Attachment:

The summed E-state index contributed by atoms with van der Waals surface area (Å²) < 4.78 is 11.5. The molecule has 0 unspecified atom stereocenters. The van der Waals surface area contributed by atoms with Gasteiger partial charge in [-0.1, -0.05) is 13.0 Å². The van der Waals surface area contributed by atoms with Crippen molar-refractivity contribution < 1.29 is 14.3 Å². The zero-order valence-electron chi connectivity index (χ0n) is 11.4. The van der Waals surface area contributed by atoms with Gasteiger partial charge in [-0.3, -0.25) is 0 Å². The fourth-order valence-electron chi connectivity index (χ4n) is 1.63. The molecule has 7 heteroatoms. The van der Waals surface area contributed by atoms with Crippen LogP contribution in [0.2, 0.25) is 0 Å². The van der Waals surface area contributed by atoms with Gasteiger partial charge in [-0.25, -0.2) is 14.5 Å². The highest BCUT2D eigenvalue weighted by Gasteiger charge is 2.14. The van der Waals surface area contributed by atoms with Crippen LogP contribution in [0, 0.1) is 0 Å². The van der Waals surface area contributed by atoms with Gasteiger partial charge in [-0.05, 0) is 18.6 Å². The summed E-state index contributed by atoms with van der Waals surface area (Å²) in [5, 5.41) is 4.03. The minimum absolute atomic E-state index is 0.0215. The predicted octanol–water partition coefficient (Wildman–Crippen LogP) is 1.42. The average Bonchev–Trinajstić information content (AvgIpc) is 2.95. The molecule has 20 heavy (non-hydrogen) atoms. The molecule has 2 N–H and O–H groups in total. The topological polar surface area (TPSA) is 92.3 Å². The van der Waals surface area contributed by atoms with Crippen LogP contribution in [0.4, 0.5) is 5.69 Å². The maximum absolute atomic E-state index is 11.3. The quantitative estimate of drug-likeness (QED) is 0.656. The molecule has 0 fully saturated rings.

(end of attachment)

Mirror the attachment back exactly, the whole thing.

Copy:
The summed E-state index contributed by atoms with van der Waals surface area (Å²) < 4.78 is 11.5. The molecule has 0 unspecified atom stereocenters. The van der Waals surface area contributed by atoms with Gasteiger partial charge in [-0.1, -0.05) is 13.0 Å². The van der Waals surface area contributed by atoms with Crippen molar-refractivity contribution < 1.29 is 14.3 Å². The zero-order valence-electron chi connectivity index (χ0n) is 11.4. The van der Waals surface area contributed by atoms with Gasteiger partial charge in [-0.3, -0.25) is 0 Å². The fourth-order valence-electron chi connectivity index (χ4n) is 1.63. The molecule has 7 heteroatoms. The van der Waals surface area contributed by atoms with Crippen LogP contribution in [0.2, 0.25) is 0 Å². The van der Waals surface area contributed by atoms with Gasteiger partial charge in [-0.25, -0.2) is 14.5 Å². The highest BCUT2D eigenvalue weighted by Gasteiger charge is 2.14. The van der Waals surface area contributed by atoms with Crippen LogP contribution in [0, 0.1) is 0 Å². The van der Waals surface area contributed by atoms with Gasteiger partial charge in [-0.05, 0) is 18.6 Å². The summed E-state index contributed by atoms with van der Waals surface area (Å²) in [5, 5.41) is 4.03. The minimum absolute atomic E-state index is 0.0215. The predicted octanol–water partition coefficient (Wildman–Crippen LogP) is 1.42. The average Bonchev–Trinajstić information content (AvgIpc) is 2.95. The molecule has 20 heavy (non-hydrogen) atoms. The molecule has 2 N–H and O–H groups in total. The topological polar surface area (TPSA) is 92.3 Å². The van der Waals surface area contributed by atoms with Crippen LogP contribution in [0.4, 0.5) is 5.69 Å². The maximum absolute atomic E-state index is 11.3. The quantitative estimate of drug-likeness (QED) is 0.656. The molecule has 0 fully saturated rings.